Your riding habits and where you leave your bike locked up are directly related to the chances of your bicycle being stolen. Students should be particularly concerned as bicycle theft statistics for college campuses are extremely high. Active cyclists, defined as those who use their bicycle nearly every day for commuting, face some of the highest risks. Nearly 50% of active cyclist have a bicycle stolen at some point in their lives, and many have two or even three stolen. During a study on bicycle theft, McGill researchers found that from 961 respondents who were victims of bicycle theft, a total of 1,890 bicycles were stolen.

Understanding The Three Most Popular Types Of Bicycle Locks

When it comes to buying a bicycle lock, there are many different kinds to choose from, each of which has distinctive benefits and drawbacks. One of the most popular types is a U-lock, sometimes referred to as a D-lock. These are comprised of a rigid metal ring in the shape of a U and a crossbar that locks onto the two points of the U. To lock a bicycle, one can either hook the lock around their frame and a pole or other object that is securely grounded.

Cable locks are similar to chain locks in style and functionality, but instead of using a chain to secure the bicycle, a heavy-duty steel cable is used.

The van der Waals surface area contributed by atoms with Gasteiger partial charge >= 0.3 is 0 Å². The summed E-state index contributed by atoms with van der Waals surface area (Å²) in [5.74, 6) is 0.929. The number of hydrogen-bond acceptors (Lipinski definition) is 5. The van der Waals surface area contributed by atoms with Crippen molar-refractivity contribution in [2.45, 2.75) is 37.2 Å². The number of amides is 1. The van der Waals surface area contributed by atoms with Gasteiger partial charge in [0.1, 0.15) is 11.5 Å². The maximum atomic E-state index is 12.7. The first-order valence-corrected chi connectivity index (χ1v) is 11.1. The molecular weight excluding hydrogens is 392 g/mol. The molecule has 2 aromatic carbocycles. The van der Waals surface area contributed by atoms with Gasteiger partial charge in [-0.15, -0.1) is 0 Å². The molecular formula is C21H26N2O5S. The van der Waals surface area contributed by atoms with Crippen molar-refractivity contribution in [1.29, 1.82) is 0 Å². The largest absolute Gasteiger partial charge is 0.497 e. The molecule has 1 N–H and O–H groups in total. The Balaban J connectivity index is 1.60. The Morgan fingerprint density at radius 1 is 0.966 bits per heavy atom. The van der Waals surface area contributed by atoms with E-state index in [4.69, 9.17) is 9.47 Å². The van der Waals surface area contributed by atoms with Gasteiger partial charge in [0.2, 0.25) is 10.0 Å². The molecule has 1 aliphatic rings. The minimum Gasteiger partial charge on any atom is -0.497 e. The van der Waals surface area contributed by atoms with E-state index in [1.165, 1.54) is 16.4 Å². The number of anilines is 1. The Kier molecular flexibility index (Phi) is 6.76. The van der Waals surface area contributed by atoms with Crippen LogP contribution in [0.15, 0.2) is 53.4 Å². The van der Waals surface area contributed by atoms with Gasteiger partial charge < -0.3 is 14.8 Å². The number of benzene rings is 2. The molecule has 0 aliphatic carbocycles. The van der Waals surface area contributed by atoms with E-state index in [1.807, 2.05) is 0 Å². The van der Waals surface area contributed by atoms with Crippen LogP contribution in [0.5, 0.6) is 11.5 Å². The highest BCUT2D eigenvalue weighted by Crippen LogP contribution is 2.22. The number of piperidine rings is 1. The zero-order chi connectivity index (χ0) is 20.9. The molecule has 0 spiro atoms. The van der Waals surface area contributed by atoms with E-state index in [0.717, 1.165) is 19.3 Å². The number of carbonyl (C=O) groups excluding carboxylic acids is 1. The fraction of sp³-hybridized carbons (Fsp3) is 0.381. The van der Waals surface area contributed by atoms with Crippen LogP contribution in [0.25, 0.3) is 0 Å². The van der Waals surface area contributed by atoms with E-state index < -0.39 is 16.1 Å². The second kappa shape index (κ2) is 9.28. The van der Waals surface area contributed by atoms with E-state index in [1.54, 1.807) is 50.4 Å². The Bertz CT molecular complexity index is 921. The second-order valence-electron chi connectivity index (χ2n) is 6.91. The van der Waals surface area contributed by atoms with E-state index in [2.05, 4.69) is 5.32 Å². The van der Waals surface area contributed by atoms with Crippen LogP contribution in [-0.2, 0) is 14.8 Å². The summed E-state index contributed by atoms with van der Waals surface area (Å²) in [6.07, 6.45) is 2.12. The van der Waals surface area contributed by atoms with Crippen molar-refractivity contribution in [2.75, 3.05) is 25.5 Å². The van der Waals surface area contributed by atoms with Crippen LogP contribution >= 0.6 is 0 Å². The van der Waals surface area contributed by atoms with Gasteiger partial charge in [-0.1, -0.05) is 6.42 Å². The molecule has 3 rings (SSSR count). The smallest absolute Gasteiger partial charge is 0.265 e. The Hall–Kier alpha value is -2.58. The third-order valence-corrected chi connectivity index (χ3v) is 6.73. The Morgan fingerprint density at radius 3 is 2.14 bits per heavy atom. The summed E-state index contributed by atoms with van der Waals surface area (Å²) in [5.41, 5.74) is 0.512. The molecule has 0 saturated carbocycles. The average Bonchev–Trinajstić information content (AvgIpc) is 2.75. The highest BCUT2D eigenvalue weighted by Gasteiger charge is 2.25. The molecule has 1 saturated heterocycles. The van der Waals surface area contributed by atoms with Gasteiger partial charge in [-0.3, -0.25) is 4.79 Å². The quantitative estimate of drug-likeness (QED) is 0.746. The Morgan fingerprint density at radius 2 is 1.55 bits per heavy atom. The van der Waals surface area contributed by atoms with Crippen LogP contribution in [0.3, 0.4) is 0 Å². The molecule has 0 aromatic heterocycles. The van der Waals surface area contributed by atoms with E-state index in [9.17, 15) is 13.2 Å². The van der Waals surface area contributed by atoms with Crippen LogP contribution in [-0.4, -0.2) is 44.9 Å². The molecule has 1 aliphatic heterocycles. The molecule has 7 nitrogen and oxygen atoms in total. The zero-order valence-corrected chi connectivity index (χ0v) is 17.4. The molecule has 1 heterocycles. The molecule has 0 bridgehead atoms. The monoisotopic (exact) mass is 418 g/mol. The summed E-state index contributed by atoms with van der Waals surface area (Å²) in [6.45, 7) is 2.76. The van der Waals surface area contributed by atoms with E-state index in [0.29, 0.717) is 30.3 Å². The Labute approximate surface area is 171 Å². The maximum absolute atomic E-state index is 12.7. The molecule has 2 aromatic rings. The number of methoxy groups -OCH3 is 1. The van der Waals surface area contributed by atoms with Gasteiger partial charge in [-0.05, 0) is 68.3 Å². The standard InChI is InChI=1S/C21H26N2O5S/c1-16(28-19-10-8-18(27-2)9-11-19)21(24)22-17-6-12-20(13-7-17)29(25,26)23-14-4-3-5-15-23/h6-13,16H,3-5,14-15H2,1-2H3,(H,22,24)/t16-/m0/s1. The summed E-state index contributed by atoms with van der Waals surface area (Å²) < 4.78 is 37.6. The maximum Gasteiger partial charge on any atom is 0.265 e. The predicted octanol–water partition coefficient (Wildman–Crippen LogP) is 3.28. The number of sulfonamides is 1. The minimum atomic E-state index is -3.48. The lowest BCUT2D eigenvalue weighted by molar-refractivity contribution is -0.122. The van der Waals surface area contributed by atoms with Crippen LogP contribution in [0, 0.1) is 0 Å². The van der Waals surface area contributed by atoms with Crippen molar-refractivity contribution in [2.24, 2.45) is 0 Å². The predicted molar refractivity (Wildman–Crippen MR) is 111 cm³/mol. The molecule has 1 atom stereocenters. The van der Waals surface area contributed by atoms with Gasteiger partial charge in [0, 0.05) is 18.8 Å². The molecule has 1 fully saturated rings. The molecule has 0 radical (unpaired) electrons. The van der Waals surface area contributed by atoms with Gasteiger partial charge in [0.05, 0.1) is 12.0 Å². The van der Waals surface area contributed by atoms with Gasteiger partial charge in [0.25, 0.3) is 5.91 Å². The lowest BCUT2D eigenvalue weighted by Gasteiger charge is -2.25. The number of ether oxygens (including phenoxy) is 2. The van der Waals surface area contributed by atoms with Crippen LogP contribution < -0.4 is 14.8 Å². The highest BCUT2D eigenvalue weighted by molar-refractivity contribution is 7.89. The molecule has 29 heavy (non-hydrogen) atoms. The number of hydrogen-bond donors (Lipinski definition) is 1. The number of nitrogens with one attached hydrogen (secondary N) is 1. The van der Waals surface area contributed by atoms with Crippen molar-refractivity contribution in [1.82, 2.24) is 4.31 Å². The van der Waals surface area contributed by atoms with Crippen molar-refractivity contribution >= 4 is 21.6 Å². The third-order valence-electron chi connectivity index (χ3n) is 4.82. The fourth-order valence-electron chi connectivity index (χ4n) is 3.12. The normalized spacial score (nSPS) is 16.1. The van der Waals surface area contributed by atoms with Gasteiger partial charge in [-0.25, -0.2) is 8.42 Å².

Unfortunately this leaves the front tire unsecured, and if somebody has a quick release mechanism on their tires it can be easily stolen. Another option is to lock the frame to the front tire, but when locking a bicycle in this manner, there is nothing to prevent somebody from picking it up and walking away with it. The benefit of a U-lock though is that they are extremely hard to break, offering your bicycle a higher level of protection.

Chain locks are comprised of just a chain and a lock, which can either be a key of combination model. The security of a bicycle chain lock is directly tied to the thickness and hardiness of the chain. Smaller chains, while easier to transport, can be cut relatively quickly with a pair of standard bolt cutters. Extra thick and hard chains may require the use of an angle grinder or other power tool to break the chain. Most chain locks are large enough to loop around the frame, through the front wheel, and around some type of grounded pole. The flexibility of a chain also makes them easier to loop around unusually shaped objects, which might not be possible with a U-lock.